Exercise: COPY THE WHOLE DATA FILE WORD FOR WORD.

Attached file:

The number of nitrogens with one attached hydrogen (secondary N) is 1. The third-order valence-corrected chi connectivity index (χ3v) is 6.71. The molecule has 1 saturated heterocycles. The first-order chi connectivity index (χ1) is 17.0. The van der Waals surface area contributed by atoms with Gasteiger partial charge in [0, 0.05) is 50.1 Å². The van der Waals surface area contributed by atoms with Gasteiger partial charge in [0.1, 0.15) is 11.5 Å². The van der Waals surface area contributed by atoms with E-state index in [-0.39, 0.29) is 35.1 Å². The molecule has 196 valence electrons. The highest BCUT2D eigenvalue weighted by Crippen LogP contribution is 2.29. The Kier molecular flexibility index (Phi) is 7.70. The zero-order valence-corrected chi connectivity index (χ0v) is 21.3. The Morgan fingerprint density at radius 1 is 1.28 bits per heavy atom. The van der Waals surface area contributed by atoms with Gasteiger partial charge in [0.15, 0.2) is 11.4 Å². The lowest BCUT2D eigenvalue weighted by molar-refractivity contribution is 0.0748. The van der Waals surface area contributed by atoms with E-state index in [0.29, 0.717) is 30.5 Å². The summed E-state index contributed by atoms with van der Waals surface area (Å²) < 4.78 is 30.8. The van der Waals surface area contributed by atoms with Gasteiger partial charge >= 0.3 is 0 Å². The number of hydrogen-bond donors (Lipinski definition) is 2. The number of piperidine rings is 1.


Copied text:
The number of nitrogens with one attached hydrogen (secondary N) is 1. The third-order valence-corrected chi connectivity index (χ3v) is 6.71. The molecule has 1 saturated heterocycles. The first-order chi connectivity index (χ1) is 17.0. The van der Waals surface area contributed by atoms with Gasteiger partial charge in [0, 0.05) is 50.1 Å². The van der Waals surface area contributed by atoms with Gasteiger partial charge in [0.1, 0.15) is 11.5 Å². The van der Waals surface area contributed by atoms with E-state index in [-0.39, 0.29) is 35.1 Å². The molecule has 196 valence electrons. The highest BCUT2D eigenvalue weighted by Crippen LogP contribution is 2.29. The Kier molecular flexibility index (Phi) is 7.70. The zero-order valence-corrected chi connectivity index (χ0v) is 21.3. The Morgan fingerprint density at radius 1 is 1.28 bits per heavy atom. The van der Waals surface area contributed by atoms with Gasteiger partial charge in [0.15, 0.2) is 11.4 Å². The lowest BCUT2D eigenvalue weighted by molar-refractivity contribution is 0.0748. The van der Waals surface area contributed by atoms with E-state index in [0.29, 0.717) is 30.5 Å². The summed E-state index contributed by atoms with van der Waals surface area (Å²) < 4.78 is 30.8. The van der Waals surface area contributed by atoms with Gasteiger partial charge >= 0.3 is 0 Å². The number of hydrogen-bond donors (Lipinski definition) is 2. The number of piperidine rings is 1.